"The Feynman Lectures on Physics" are arguable the best physics textbook till date, yet some would agree that one must not start his/her journey in Physics using this textbook. Although the text book neatly,clearly and concisely guides the student to develop an intuitive understanding of Physics, I think it is essential that he/she be acquainted with many of the concepts (like Vectors, Gravitation, Atomic theory etc.) before he embarks on this amazing journey through the world of Physics with Feynman.

Four years after graduating (Bachelors in Electronics Engineering), I finally started reading these lectures. The intention was to complete my understanding of Physics - fill in the gaps in my knowledge - which would help me become a better engineer! I recommend reading these to that anyone who has even a slight inclination towards science (and has studied science at school).

Lemme decribe the education I have received so far and how I think it might have helped me to be capable to comprehend the lectures:

I have studied under the Central Board of Secondary Education in Mumbai, India. A rough outline of my schooling is as follows:

    • Nursery (I was 2½ yrs old when I started this)
    • Kindergarten: Junior K.G. and Senior K.G. (2 years, thru ages: 3½ to 5½) School: Rajhans Balvatika
    • Primary School: Standards I,II,III,IV a.k.a. Grades 1,2,3,4 (4 years, thru ages: 5½ to 9½) CBSE School: Rajhans Vidyalaya
    • Secondary School: Standards V,VI,VII,VIII,IX,X a.k.a. Grades 5,6,7,8,9,10 (6 years, thru ages: 9½ to 15½) CBSE School: Rajhans Vidyalaya
    • Senior Secondary School/Intermediate/Junior College: Standards XI,XII a.k.a. Grades 11,12 (2 years, thru ages: 15½ to 17½) CBSE School: Rajhans Vidyalaya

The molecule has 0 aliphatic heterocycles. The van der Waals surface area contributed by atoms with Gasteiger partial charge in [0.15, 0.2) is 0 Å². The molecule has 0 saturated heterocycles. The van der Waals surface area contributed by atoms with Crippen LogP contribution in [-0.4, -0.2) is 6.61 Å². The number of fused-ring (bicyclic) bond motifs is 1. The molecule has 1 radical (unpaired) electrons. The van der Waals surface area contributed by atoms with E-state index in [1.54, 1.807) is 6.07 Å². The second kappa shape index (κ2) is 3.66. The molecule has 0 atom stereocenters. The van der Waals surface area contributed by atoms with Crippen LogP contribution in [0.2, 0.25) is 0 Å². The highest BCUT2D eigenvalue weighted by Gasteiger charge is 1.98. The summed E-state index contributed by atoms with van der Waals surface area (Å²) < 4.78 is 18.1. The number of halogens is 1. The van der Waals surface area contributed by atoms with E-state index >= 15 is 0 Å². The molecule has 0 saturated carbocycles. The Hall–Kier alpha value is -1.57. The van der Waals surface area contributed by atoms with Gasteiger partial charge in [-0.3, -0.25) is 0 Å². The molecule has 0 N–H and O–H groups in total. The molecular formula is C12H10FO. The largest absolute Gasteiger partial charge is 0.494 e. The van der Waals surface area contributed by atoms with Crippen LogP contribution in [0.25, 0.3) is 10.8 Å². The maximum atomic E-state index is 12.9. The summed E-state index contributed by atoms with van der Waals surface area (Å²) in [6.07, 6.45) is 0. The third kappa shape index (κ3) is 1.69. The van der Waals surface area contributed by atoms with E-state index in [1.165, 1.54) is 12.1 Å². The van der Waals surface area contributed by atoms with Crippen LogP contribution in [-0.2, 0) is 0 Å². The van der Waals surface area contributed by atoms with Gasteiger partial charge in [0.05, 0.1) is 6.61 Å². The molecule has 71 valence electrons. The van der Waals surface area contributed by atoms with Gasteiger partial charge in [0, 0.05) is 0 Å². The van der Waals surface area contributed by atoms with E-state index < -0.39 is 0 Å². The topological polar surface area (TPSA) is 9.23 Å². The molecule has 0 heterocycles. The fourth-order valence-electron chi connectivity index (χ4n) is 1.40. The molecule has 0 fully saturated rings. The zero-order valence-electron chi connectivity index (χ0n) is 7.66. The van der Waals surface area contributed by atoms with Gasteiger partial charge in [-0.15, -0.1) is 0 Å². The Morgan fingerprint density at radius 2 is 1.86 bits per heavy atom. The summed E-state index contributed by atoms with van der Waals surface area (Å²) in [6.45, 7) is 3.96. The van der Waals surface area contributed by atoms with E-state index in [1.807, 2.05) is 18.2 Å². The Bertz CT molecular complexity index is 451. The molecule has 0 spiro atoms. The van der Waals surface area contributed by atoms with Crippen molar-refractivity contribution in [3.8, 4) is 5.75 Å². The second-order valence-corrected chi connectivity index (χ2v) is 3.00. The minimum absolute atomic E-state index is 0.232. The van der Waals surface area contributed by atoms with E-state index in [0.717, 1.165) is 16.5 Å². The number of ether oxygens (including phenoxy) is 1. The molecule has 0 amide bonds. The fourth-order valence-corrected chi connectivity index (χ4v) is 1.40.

• Undergraduate: Bachelor of Electronics Engineering (4 years : 2002 to 2006, thru ages: 17½ to 21½) College: VESIT
    • Job: (4 years, thru ages: 21½ to 25½) 1½ years at L & T EmSyS followed by 2½ at LARE
    • ....Started reading Feynman Lectures at age 25½ in 2010

By 2004, I had been through a complete iteration of studying fundamental concepts in physics and chemistry. Like most Indian students who have opted for science after completing secondary school, I studied these concepts during the 2 years in Standards XI and XII (Grades 11 and 12). These two years require intense studying since the students usually have to prepare for the enterance examinations. Getting good percentile rank is the only way to gain admission to prestigious institutes (like IIT) for undergraduate studies. So I got most of my concepts during those 2 years (mostly from Resnick and Halliday). The first year of undergraduate studies also involved advanced Physics, Chemistry and Maths which involved the studying a few more concepts. During the 2nd year of undergraduate studies (ie 2004) - me and my friend Deepan Gandhi got interested in studying Einstein's theory of Special Relativity. This wasn't a part of our undergraduate course and so Professor Atul Mody who is a Physics professor at the adjoining VESCASC. Owing to a lot of distractions (Robotics contests, flunking subjects, studying for HAM Radio License), I could never really hold on to the concepts and within a month or two, the whole thing had evaporated. So another motivation behind reading the lectures was to have another go at trying to understand relativity. We studied the Maxwells equations during 4th year of undergraduate study - had a tough time then. Again - that was another thing I wanted to have a shot at.

So after graduating and working for 4 years, I finally decided to make time for studying the Lectures.

Even though the Lectures are divided into short easy to read chapters, they still require 1-2 hours each to read and understand fully.

I started reading these lectures in September 2010 and found myself searching for/stumbling upon related resources which were available online.

I decided to collect links to all these interesting resources and sorted then according to the chapters in which those corresponding concepts were referred to.